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Old 10-15-19, 06:21 AM
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Yes I would not block the vents as they will help keep the humidity down.

You will probably have to adjust them to find an ideal setting where they keep the moisture level low but do not let in too much cold air.
 
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Old 10-15-19, 06:31 AM
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I shouldn't block the vents to the outside

I may be repeating what your saying but want to be clear, your cellar area has vents open to the outside?

Personally if that is true than I would seal them, that is a source of heat during the warm months.

The room is closed (assuming there is a door) so during summer it will not get influx of humid air so no moisture concerns.
 
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Old 10-15-19, 08:28 AM
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I also assumed that the vents you are referring to are up near the ceiling and vent outside.
Is this correct?
If they are fixed louvered on the outside then put an adjustable louver on the inside so you have options/adjustments on venting.

If you seal them off then if moisture and or temperature does become a problem you will have to rip things apart.
I would keep as many options as possible as you do not know what is going to happen.

In summer once the area fills with the colder air you would need a wind to force the warmer air down into the cold room. There will be some air mixing but cold air is heavier than warm air so it should be fairly stable. Open the door into your basement and the cold air will flood out into the basement it will suck warm air from the basement and through the vent so then it will take some time for your cold room to fill up with cold air again.

Depending where in Canada you are in the winter you may have to shut them.
I live where it gets to 40 below so that cold room could turn into a freezer if they were left open.
 
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Old 10-18-19, 02:28 PM
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*sigh*.....

So after tearing down the insulation this project got more complicated.

clearly the sagging insulation sagged past the vents which allowed all the moisture to build up and damage the metal roof.

Dont even know where to start here... Suggestions?

https://www.dropbox.com/s/8qz0qc9e02dc7pn/IMG_20191018_170628.jpg?dl=0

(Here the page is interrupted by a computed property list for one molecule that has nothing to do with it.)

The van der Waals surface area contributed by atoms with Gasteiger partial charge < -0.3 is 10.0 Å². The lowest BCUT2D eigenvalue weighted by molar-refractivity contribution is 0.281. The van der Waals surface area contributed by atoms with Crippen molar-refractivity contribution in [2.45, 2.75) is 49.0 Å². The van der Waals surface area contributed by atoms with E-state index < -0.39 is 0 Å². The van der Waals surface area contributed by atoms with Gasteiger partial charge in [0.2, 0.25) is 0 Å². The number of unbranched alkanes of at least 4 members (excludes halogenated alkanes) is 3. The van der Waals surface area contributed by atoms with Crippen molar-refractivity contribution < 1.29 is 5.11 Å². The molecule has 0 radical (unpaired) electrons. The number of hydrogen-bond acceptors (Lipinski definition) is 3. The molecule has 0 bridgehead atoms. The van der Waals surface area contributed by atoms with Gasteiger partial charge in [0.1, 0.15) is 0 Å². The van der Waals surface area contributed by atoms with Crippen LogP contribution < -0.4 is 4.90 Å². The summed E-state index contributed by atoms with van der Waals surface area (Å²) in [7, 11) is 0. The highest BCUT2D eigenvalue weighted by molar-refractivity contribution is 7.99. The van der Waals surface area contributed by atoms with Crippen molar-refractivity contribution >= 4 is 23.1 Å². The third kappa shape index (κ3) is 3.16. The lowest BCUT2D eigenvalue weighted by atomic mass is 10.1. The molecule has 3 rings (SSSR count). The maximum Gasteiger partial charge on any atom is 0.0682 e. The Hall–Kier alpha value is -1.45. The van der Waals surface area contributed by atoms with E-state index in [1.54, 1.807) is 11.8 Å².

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Old 10-18-19, 02:52 PM
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I'm guessing it's mostly cosmetic likely? The concrete above from outside is sound from what I can tell.

So even if the metal is done the concrete should be fine. I'm assuming I'd have to try cleaning up the metal or rip it down?
 
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Old 10-19-19, 09:07 AM
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Before putting any time into it.

Try poking it here and there with a knife etc. just to see how solid it is.

I would also get a bright light and place it inside then check for any holes etc when it is dark out.
Yes you could just look for light getting into the space during the day but for some reason looking at night has always worked better for me.

Looks like you have opened the proverbial can of worms.
Seems to happen just about all the time with older buildings.
 
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Old 10-19-19, 11:36 AM
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Yeah never fails... What's supposed to be a simple project turns into something more.

I'm trying to remember the other houses with cold cellars I've lived in and none had a metal roof.

I'm assuming it was there to support the concrete when they poured it and really has no purpose anymore. I'm debating whether I'm going to have to end up sand blasting it or something or just cutting it out because I can't see a purpose it would or serve anymore?

I'll check the light later though.

Update


​The metal. Well it's done.. a flat screwdriver goes right through it so it will all be coming down
 

Last edited by mopar44o; 10-19-19 at 01:50 PM. Reason: New info
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Old Yesterday, 01:29 PM
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Given that the metal is shot.

I'm wondering if it would be sufficient enough to maybe just pull down as much of the rot as possible. Maybe the big **** since it's a huge pain in the ass and then spray foam the roof to cover it?

Or would it need to all come down? And be smooth to concrete? I'm inquiring about maybe some media blasting to clean it but not many seem interested. Plus because the metal was wavy the concrete is also. So you can't just put foam board up or you will have a whole bunch of gaps.
 
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Old Yesterday, 03:25 PM
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The metal was there to support the concrete, and it did it's job well. There is no real need to remove the metal as it's not a structural material any more.

Just cover it up and move on!
 
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Old Yesterday, 08:18 PM
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Great figured as much. So since it was on a panel with ridges . If I just put a a foam board up it will not sit flush and will have gaps at the ridges. Would you use spray foam? Or will that really matters as the space should be sealed at the seams.
 

Last edited by mopar44o; Yesterday at 08:43 PM.